Missouri Governor Jay Nixon addressed the town of Ferguson on Tuesday and revealed a plan for handling any civil disturbances in the aftermath of the grand jury's decision whether to indict officer Darren Wilson.
"The [National] Guard will be available when we determine it is necessary to support local law enforcement," Nixon said at a press conference. "Quite simply, we must and will be fully prepared. As governor, the most important part of my job is keeping the people of Missouri safe."
The town of Ferguson has been preparing for the grand jury's verdict as to whether Officer Darren Wilson will be indicted in the shooting of unarmed teen, Michael Brown. Wilson shot and killed Brown in August, leading to outrage among the citizens of Ferguson. There were several protests, peaceful and not peaceful, that have continued even now. The state has been trying to work with the public to better relations between officials and the public. However, Nixon's press conference upset some people and seemingly made things worse. more >>
A former CBS News investigative reporter is claiming that CBS News executives kept hidden part of a "60 Minutes" interview with President Barack Obama following the Benghazi terrorist attack in 2012 that could have hurt the president's reelection campaign.
Sharyl Attkisson, who resigned from CBS News earlier this year due to her frustration with what she claimed was the network's liberal bias and lack of dedication to investigative reporting, said in interviews with two news networks on Sunday that CBS News executives "kept secret" an exclusive 60 Minutes interview where Obama refused to label the attacks on the US compound in Benghazi as an "act of terror."
During the 2012 election, Obama had to defend himself when Republican challenger Mitt Romney said during a presidential debate that it had taken Obama 14 days to declare the attacks on Benghazi, which killed four Americans including Ambassador Chris Stevens, as an act of terrorism. Obama replied saying that he had declared that the attack was an "act of terror" in his initial remarks the day after the Benghazi attack at a press conference held at the White House Rose Garden. more >>
An official with the Church of Pakistan has confirmed that a Christian couple was beaten and burned alive over a false accusation made by their employer who claimed they ripped pages out of a Quran and threw them into a brick kiln furnace.
Raheel Sharoon, development officer of the Diocese of Raiwind, said Thursday that Shehzad Masih and his wife, Shamah — who were beaten in the streets Tuesday by a Muslim mob of 1,500 to 1,600 that tore off their clothes beat them before throwning them into a furnace — were killed because their employer said they owed him money, and he started the rumor to exact revenge.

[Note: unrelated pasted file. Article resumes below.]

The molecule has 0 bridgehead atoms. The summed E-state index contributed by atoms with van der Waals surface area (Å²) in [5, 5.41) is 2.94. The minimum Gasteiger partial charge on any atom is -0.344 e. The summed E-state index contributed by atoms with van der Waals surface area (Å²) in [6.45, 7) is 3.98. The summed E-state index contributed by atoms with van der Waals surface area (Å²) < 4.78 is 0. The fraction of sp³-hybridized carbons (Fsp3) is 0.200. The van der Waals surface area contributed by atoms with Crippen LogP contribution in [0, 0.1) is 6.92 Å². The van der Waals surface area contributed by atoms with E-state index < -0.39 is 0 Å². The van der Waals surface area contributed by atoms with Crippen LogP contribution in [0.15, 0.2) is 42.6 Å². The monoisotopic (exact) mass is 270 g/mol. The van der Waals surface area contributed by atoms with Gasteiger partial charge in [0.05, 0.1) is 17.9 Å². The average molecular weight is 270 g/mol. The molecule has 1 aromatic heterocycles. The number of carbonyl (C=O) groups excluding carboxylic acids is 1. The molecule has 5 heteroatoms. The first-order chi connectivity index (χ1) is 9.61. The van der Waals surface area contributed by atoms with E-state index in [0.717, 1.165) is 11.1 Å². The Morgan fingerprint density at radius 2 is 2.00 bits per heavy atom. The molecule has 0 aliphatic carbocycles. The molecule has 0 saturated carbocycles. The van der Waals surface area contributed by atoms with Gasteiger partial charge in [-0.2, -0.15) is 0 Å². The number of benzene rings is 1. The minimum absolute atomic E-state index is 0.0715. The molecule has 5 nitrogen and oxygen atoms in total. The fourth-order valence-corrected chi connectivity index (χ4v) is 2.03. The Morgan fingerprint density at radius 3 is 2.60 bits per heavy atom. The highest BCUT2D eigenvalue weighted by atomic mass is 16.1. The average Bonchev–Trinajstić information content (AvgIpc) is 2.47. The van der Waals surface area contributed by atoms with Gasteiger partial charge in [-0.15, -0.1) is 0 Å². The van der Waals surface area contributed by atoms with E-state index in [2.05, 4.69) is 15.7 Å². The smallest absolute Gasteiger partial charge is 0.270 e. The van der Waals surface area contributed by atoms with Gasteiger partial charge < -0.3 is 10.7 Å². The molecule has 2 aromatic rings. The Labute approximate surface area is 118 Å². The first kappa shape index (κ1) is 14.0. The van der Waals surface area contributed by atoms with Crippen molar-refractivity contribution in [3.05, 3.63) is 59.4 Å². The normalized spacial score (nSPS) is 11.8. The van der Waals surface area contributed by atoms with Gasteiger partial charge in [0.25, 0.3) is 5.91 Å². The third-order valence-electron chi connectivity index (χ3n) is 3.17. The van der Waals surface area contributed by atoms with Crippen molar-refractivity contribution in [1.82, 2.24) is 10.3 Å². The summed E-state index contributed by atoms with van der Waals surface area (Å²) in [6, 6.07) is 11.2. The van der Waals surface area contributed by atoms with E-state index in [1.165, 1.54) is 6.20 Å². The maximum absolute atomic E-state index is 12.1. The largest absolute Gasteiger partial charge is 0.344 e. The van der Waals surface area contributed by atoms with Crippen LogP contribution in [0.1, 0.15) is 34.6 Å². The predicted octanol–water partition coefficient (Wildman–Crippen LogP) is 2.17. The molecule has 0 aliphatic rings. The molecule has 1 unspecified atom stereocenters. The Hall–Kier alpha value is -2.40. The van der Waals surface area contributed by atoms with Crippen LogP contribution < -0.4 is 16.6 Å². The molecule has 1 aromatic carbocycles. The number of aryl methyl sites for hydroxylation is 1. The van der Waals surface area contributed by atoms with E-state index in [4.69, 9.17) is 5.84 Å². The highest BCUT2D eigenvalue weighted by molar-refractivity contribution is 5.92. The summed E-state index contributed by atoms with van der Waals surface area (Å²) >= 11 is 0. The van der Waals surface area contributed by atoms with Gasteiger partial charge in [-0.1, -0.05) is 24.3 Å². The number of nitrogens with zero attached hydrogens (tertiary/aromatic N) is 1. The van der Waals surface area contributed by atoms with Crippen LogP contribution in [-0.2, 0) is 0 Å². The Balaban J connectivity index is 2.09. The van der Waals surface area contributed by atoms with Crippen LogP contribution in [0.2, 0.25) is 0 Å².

"The real story is that the owner of brick kiln, Yousaf Gujjar, lent some money to the couple and when he asked for the money to be returned there was a confrontation since a majority of brick kiln workers cannot return their loans in cash, but do it by working at the brick kiln. After which he started spreading rumors of desecration of the Quran," Sharoon said, according to the Episcopal News Service. more >>
NEW YORK — The United States is commonly viewed as a land of opportunity and a place where — with enough hard work and determination — dreams can become reality. But the world's leading superpower has not been very kind to its children, according to data comparing how various countries care for their youngest members. Despite its war on poverty, ongoing for 50 years, nearly 20 percent of U.S. children live in poverty, but continued Gospel movements can put a dent in that figure, according to World Vision executive Romanita Hairston.
Referencing Books of the Bible like Nehemiah and Esther and pulling out analogies based on terms used in discussions of infectious diseases, Hairston, World Vision's vice president of U.S. Programs, grabbed the attention of the estimated 1,500 people seated inside a New York City hotel ballroom last month with her insistence that the longest war in the United States has been the war on poverty.
"If child well-being was a military issue, the red phone would be off the hook," said Hairston at one point in her remarks. more >>
The decision by a United Kingdom High Court judge to allow a British mother to legally euthanize her 12-year-old daughter, who was suffering from a host of non-life threatening disabling disorders, is drawing strong criticism from many disability advocates who say the decision sets a dangerous precedent that will allow guardians of other disabled people to do the same.
In August, Charlotte Fitzmaurice Wise legally authorized the euthanasia of her daughter, Nancy, after she successfully petitioned the U.K. High Court to allow her to end her daughter's pain and misery.
Nancy, who was born blind and diagnosed with hydrocephalus, meningitis and septicaemia, suffered constant pain and was never able to talk, walk, eat or drink on her own. Her condition required 24-hour hospital care, where she could only be fed, hydrated and medicated through tubes. more >>
A group of students at the University of California Santa Barbara have filed a complaint seeking damages against the academic institute and a professor who destroyed a pro-life display.
Represented by the Napa-based Life Legal Defense Foundation, the students' complaint was filed Thursday at the Santa Barbara County Superior Court. Those named in the complaint include Mireille Miller-Young, the professor who defaced the pro-life display, and the regents of UCSB.
In March, a group of prolife students had a display on the UCSB campus' free speech zone that included a sign and pamphlets they were passing out. Miller-Young stole and destroyed the sign; then she physically attacked one of the activist's, a teenage girl named Catherine Short. more >>